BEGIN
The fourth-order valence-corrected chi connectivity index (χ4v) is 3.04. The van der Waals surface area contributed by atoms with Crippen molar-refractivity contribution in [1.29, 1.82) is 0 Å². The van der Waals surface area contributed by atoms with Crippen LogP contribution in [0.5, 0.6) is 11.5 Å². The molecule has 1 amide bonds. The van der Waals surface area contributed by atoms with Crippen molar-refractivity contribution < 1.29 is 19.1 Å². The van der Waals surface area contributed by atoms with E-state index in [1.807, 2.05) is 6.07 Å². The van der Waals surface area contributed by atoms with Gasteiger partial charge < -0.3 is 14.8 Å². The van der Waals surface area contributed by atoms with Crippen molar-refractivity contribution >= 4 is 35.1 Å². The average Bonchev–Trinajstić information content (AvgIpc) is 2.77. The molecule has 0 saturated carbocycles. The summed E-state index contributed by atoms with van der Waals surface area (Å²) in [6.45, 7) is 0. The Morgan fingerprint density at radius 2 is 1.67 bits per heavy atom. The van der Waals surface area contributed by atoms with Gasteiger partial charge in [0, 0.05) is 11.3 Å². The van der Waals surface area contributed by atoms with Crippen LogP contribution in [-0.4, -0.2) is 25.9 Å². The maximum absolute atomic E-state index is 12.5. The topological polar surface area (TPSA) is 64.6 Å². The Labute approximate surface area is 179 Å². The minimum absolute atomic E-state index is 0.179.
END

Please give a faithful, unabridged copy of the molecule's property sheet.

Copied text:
The fourth-order valence-corrected chi connectivity index (χ4v) is 3.04. The van der Waals surface area contributed by atoms with Crippen molar-refractivity contribution in [1.29, 1.82) is 0 Å². The van der Waals surface area contributed by atoms with Crippen LogP contribution in [0.5, 0.6) is 11.5 Å². The molecule has 1 amide bonds. The van der Waals surface area contributed by atoms with Crippen molar-refractivity contribution < 1.29 is 19.1 Å². The van der Waals surface area contributed by atoms with E-state index in [1.807, 2.05) is 6.07 Å². The van der Waals surface area contributed by atoms with Gasteiger partial charge < -0.3 is 14.8 Å². The van der Waals surface area contributed by atoms with Crippen molar-refractivity contribution >= 4 is 35.1 Å². The average Bonchev–Trinajstić information content (AvgIpc) is 2.77. The molecule has 0 saturated carbocycles. The summed E-state index contributed by atoms with van der Waals surface area (Å²) in [6.45, 7) is 0. The Morgan fingerprint density at radius 2 is 1.67 bits per heavy atom. The van der Waals surface area contributed by atoms with Gasteiger partial charge in [0, 0.05) is 11.3 Å². The van der Waals surface area contributed by atoms with Crippen LogP contribution in [-0.4, -0.2) is 25.9 Å². The maximum absolute atomic E-state index is 12.5. The topological polar surface area (TPSA) is 64.6 Å². The Labute approximate surface area is 179 Å². The minimum absolute atomic E-state index is 0.179.